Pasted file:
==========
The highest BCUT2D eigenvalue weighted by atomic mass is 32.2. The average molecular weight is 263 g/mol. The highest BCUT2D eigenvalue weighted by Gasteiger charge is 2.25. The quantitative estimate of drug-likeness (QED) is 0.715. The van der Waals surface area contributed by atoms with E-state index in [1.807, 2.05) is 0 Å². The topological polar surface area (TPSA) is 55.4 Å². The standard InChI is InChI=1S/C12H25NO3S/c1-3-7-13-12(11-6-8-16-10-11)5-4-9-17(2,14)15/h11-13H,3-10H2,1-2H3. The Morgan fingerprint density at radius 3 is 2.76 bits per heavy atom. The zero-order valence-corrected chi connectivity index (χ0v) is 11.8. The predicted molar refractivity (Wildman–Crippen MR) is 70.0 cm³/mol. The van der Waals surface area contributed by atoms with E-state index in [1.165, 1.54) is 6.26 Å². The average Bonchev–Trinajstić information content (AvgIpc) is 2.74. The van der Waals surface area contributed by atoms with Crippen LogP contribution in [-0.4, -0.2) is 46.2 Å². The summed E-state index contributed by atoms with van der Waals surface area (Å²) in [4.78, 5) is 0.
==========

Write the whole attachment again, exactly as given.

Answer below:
The highest BCUT2D eigenvalue weighted by atomic mass is 32.2. The average molecular weight is 263 g/mol. The highest BCUT2D eigenvalue weighted by Gasteiger charge is 2.25. The quantitative estimate of drug-likeness (QED) is 0.715. The van der Waals surface area contributed by atoms with E-state index in [1.807, 2.05) is 0 Å². The topological polar surface area (TPSA) is 55.4 Å². The standard InChI is InChI=1S/C12H25NO3S/c1-3-7-13-12(11-6-8-16-10-11)5-4-9-17(2,14)15/h11-13H,3-10H2,1-2H3. The Morgan fingerprint density at radius 3 is 2.76 bits per heavy atom. The zero-order valence-corrected chi connectivity index (χ0v) is 11.8. The predicted molar refractivity (Wildman–Crippen MR) is 70.0 cm³/mol. The van der Waals surface area contributed by atoms with E-state index in [1.165, 1.54) is 6.26 Å². The average Bonchev–Trinajstić information content (AvgIpc) is 2.74. The van der Waals surface area contributed by atoms with Crippen LogP contribution in [-0.4, -0.2) is 46.2 Å². The summed E-state index contributed by atoms with van der Waals surface area (Å²) in [4.78, 5) is 0.